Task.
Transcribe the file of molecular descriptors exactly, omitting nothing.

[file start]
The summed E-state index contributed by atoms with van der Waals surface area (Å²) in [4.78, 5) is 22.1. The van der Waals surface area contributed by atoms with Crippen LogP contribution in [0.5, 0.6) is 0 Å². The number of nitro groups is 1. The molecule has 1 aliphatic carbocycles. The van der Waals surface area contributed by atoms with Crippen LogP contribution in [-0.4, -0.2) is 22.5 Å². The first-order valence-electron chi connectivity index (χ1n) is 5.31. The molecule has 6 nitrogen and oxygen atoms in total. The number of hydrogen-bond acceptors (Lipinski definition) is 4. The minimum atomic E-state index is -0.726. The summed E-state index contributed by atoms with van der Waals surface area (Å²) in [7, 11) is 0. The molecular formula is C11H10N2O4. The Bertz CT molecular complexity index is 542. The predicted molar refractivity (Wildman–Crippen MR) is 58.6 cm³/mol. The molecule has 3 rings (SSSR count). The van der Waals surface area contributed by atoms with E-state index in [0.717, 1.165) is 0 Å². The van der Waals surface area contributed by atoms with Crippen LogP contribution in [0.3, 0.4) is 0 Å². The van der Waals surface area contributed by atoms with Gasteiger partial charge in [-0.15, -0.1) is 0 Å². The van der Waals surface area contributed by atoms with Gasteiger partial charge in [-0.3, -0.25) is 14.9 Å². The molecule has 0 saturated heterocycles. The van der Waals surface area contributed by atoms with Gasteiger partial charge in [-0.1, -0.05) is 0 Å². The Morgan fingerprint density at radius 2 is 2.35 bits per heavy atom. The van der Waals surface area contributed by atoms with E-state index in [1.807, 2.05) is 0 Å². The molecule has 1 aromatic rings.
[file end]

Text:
The summed E-state index contributed by atoms with van der Waals surface area (Å²) in [4.78, 5) is 22.1. The van der Waals surface area contributed by atoms with Crippen LogP contribution in [0.5, 0.6) is 0 Å². The number of nitro groups is 1. The molecule has 1 aliphatic carbocycles. The van der Waals surface area contributed by atoms with Crippen LogP contribution in [-0.4, -0.2) is 22.5 Å². The first-order valence-electron chi connectivity index (χ1n) is 5.31. The molecule has 6 nitrogen and oxygen atoms in total. The number of hydrogen-bond acceptors (Lipinski definition) is 4. The minimum atomic E-state index is -0.726. The summed E-state index contributed by atoms with van der Waals surface area (Å²) in [7, 11) is 0. The molecular formula is C11H10N2O4. The Bertz CT molecular complexity index is 542. The predicted molar refractivity (Wildman–Crippen MR) is 58.6 cm³/mol. The molecule has 3 rings (SSSR count). The van der Waals surface area contributed by atoms with E-state index in [0.717, 1.165) is 0 Å². The van der Waals surface area contributed by atoms with Crippen LogP contribution in [0.3, 0.4) is 0 Å². The van der Waals surface area contributed by atoms with Gasteiger partial charge in [-0.15, -0.1) is 0 Å². The van der Waals surface area contributed by atoms with Gasteiger partial charge in [-0.3, -0.25) is 14.9 Å². The molecule has 0 saturated heterocycles. The van der Waals surface area contributed by atoms with Gasteiger partial charge in [-0.1, -0.05) is 0 Å². The Morgan fingerprint density at radius 2 is 2.35 bits per heavy atom. The van der Waals surface area contributed by atoms with E-state index in [1.807, 2.05) is 0 Å². The molecule has 1 aromatic rings.